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Summary: Easter matters because the Christian God has identified with our humanity.

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WHY DOES EASTER MATTER?

EASTER SUNDAY, 2001

Congressman David Obey of Wisconsin tells the story about the late Senator Hubert Humphrey and Federal Judge Miles Lord.

Humphrey and Lord were on a fishing trip in Northern Minnesota. While at a sporting goods store, the Judge noticed a tour bus from California that was broken down outside the store.

Feeling a bit mischievous, he went out and introduced himself as the mayor of the town. He told them he was sorry about their plight; if there was anything that he could for them, just come by his office.

Then he set a trap for Senator Humphrey. He told them that there was an old-timer in town who looked, talked, and acted like Senator Humphrey. The poor fellow even thought that he was Senator Humphrey.

Judge Lord told the people that this man would probably pay them a visit and masquerade as the senator. He asked the tourists to be kind to this confused man and humor him. He warned them not to give him money, but assured him that he was harmless.

Lord then returned to the store and told the Senator that there was a busload of tourists who wanted to meet him. Hubert Humphrey loved people and immediately entered the bus to meet his admirers. Upon his return, Judge Lord asked him how it went. He told the judge that he shook hands with everyone on the bus.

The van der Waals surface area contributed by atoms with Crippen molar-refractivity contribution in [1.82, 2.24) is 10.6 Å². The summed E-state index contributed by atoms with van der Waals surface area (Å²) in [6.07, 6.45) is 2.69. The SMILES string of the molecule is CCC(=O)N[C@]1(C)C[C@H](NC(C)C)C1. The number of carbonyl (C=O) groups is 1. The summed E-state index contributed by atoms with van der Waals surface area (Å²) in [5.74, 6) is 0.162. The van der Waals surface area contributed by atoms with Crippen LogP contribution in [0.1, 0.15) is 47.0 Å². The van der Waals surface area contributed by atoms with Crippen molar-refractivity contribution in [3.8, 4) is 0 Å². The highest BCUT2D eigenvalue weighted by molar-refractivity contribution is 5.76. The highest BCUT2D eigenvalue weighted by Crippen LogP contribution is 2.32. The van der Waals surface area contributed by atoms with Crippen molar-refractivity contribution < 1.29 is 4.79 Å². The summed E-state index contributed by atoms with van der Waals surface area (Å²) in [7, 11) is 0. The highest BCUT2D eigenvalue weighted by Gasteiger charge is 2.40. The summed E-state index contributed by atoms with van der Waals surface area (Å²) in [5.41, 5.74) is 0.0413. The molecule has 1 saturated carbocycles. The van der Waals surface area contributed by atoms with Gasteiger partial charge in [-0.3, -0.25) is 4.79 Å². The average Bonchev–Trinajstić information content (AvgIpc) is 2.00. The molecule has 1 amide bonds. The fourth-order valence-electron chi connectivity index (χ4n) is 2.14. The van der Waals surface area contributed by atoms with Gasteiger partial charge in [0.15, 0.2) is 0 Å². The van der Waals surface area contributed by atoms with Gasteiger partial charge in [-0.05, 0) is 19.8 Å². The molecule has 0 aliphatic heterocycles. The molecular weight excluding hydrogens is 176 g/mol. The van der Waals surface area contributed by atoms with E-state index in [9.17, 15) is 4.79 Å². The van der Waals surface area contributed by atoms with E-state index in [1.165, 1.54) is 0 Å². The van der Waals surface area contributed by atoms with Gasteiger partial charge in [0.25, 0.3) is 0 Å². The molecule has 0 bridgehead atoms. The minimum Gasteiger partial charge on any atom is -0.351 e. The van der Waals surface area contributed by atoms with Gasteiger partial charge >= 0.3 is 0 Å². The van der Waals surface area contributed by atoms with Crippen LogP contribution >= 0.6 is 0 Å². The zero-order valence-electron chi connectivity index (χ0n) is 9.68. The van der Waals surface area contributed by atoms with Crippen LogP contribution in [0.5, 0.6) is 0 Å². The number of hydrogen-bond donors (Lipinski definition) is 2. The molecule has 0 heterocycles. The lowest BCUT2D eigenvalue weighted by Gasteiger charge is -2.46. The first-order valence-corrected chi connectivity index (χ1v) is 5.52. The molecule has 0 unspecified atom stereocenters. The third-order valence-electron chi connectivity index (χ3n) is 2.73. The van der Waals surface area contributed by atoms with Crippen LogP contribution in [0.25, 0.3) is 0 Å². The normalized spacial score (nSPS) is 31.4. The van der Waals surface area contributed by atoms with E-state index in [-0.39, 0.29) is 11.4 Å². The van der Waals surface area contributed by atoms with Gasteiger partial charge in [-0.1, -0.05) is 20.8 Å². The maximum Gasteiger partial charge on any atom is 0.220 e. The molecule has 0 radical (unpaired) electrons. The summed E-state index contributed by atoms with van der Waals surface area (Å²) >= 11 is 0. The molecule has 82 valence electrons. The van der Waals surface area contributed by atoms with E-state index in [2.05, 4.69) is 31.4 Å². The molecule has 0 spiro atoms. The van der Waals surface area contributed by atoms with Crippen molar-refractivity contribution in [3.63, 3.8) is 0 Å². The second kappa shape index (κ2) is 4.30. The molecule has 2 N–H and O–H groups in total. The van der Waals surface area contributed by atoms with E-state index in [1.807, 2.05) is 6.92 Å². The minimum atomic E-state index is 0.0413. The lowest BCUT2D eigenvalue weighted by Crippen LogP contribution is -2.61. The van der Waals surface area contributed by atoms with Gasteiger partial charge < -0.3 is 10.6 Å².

With a puzzled look on his face he told his friend that he just did not understand those California people. Every time he shook one of their hands, that person would turn to the other and they would all giggle.

Appearances can be not only deceiving but also altered, can’t they?

We live in a time with a thing called ‘virtual reality’ which allows us to experience events that we could either not afford or be able to do. For example, last summer I entered a place called NASCAR Experience at a fairly new mall in the Grand Rapids area.

This shop is designed solely to allow an individual to experience the type of action that your favorite NASCAR driver does only more cheaply and more safely.

They are small places with 10 small-scale replicas of NASCAR machines. You pay a reasonable fee, go through an orientation, then pick your machine, climb in, strap in and get ready for a race.

The cars act like the real thing from the rumble of the idling engines to the sudden bump of hitting a wall.

I had a wonderful spot on the starting grid. I got away cleanly (I used the automatic transmission feature) and was in the top 10 for several laps. And then it happened; somebody hit me, and caused me to lose my place.

From that point on I would start gaining on the field only to be hit again and again and out of twenty places finish 18th. But, do you know what? There were only about 10 machines in the store. The remaining 10 drivers were linked via computer simulation.

And only one of us driving in that particular store made the top ten. The rest? They were all the computer simulated "drivers."

Now,it’s fun to do such things and there are a lot of clean and wonderful things to do with modern technology. To the point that reality gets to be, well, rather dull. But there lies the problem.


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